I remember taking a trip to Biscayne Bay in fifth grade. The whole class huddled on the beach, eager to get in the water. We were all wearing big floppy water shoes and our special yellow shirts that we only wore on field trips. We were handed small yellow fish nets and were told that we could catch all the fish we saw in the water. I was probably the first to run into the water and step all over the squishy kelp that covered the seafloor. That day, I learned about different kinds of fish and coral. I was in awe at the colors of the fish and the beautiful shapes of the coral. That trip was one of my most precious memories from all of elementary school. At a very young age, I fell in love with the beach. There is just something about the beach that never fails to make me happy. The white sand in my toes and salt in my hair is just an unforgettable vibe.
My love for the beach has also brought me great pain. We treat our Miami beaches terribly. From the tonnes of raw sewage dumped in our oceans to the utter disregard for our coral reefs. Miami has a lot of work to do for our environment. Floods, destruction of mangrove forests, and the nuclear waste that seeps into our everglades should be our main priority.
For as long as I can remember, I have always loved the beautiful sight of the different blue shades the sea divides itself into. Learning the negative effect that our everyday selfish decisions as humans have on the ocean’s natural life has led me to be more conscious about my own decisions and their impact. From limiting my use of plastic to trying to be as energy efficient as possible, I try to constantly think about the environment when making the smallest of decisions. Starting in my local neighborhood, we all have a long way to go in order to protect the beautiful planet we call home. In future articles, we will discuss various topics to bring attention to these problems, offer solutions, and educate others.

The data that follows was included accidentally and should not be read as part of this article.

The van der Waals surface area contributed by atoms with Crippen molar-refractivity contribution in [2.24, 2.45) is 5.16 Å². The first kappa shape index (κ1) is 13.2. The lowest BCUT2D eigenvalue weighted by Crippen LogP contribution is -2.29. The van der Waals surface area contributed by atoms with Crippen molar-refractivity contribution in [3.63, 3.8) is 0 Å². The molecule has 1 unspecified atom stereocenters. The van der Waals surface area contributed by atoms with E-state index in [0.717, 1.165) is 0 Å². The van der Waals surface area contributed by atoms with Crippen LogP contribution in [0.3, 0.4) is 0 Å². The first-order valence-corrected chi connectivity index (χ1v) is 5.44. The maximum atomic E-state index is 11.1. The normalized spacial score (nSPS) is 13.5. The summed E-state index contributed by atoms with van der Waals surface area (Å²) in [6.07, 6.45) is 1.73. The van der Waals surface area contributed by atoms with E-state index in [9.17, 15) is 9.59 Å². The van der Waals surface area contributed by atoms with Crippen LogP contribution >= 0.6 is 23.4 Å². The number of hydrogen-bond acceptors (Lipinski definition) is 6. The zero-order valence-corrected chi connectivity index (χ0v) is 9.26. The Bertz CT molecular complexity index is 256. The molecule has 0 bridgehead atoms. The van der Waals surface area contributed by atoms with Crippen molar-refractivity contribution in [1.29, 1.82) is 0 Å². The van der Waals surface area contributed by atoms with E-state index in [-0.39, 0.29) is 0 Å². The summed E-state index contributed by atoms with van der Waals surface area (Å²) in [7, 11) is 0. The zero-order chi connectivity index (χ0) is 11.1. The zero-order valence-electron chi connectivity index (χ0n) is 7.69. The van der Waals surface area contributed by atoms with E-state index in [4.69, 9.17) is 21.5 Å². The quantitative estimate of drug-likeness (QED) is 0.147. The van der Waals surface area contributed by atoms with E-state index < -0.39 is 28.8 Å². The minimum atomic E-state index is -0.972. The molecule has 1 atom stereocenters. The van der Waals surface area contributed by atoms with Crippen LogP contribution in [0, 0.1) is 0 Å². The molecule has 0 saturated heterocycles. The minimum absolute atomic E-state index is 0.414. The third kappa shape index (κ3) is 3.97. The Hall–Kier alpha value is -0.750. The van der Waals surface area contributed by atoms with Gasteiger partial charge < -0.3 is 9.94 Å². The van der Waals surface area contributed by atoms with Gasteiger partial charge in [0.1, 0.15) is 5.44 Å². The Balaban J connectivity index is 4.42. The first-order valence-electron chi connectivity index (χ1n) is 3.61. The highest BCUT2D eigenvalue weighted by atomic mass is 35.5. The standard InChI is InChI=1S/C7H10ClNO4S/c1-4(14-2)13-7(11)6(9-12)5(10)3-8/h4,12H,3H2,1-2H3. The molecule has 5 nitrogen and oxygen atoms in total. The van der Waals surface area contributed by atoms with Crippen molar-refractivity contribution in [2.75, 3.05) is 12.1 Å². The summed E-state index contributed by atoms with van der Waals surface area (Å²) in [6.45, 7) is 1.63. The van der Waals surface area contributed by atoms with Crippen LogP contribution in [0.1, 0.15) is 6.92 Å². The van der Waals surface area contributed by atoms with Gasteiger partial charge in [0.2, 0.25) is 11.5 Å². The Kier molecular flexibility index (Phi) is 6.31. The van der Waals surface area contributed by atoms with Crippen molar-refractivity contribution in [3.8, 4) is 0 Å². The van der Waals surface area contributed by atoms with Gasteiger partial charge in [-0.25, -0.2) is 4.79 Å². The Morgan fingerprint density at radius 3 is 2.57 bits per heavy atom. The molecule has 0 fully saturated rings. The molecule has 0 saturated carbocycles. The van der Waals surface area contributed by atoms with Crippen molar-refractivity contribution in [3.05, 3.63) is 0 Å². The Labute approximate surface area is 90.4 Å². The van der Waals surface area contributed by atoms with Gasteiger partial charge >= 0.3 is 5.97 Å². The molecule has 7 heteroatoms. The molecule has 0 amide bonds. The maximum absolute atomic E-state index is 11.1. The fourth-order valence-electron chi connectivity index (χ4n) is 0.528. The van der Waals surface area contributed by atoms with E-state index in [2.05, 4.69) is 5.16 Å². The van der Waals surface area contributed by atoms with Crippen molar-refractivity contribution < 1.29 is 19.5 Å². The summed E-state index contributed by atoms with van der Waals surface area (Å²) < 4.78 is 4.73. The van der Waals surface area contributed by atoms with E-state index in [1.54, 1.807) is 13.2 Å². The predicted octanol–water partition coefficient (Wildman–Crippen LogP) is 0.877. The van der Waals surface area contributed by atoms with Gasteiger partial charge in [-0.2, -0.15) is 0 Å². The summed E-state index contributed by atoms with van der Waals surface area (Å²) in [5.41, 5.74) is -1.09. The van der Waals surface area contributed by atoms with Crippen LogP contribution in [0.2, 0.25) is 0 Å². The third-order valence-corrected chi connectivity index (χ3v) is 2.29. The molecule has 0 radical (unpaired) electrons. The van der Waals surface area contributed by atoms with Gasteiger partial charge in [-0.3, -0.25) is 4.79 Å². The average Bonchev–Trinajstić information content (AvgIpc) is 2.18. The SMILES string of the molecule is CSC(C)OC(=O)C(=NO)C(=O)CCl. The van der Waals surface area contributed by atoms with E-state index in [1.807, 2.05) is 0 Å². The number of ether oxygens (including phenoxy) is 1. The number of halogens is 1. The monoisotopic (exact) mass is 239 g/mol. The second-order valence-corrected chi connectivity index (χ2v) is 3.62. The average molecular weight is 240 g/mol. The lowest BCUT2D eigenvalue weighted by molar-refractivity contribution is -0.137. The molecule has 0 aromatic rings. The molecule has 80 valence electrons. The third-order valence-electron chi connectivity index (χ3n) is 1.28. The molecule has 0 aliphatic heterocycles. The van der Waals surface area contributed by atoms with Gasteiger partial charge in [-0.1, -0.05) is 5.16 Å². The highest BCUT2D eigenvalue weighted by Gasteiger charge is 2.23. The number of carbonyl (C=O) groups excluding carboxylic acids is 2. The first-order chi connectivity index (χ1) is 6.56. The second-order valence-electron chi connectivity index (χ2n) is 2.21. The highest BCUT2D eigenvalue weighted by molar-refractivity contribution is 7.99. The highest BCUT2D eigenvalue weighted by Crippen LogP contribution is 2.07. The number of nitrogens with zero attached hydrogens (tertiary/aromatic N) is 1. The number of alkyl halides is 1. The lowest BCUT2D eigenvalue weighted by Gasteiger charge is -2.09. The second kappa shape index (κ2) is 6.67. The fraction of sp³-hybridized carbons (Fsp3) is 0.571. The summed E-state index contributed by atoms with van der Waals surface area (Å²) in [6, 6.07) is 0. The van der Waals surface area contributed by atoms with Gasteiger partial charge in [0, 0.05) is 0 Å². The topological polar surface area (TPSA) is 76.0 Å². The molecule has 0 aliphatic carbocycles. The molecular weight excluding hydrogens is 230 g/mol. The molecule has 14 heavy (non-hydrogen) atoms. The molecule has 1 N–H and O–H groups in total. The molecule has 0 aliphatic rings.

We hope you share a love for the environment along with us as we embark on this journey.
Here is some basic information that everyone should know about our oceans and environment:
- About 97% of Earth’s water in the ocean, 2% is frozen, and about 1% is fresh and available for us (oceanservice.noaa.gov).
- In the last thirty years, more than 50% of the world’s coral reefs have died (www.secore.org).
- Between 1933 and 2016, Greenland lost 286 billions tons of ice yearly on average while Antarctica lost about 127 billion tons yearly (climate.nasa.gov).
- Due to higher carbon dioxide emissions, there has been an increase of approximately 30% in ocean waters’ acidity since the Industrial Revolution (climate.nasa.gov).
- There is an average of 137 tropical forest species that go extinct daily (www.ran.org).
- About 1,000,000 sea creatures die yearly due to the plastic pollution in the ocean (www.usi.edu).
- “Air pollution is responsible for 33% of the toxic contaminants that end up in oceans and coastal waters” (marinebio.org)
- Around the world, there are more than 500 ocean dead zones which are the size of the United Kingdom (reef-world.org).
Sources Used in Blog Article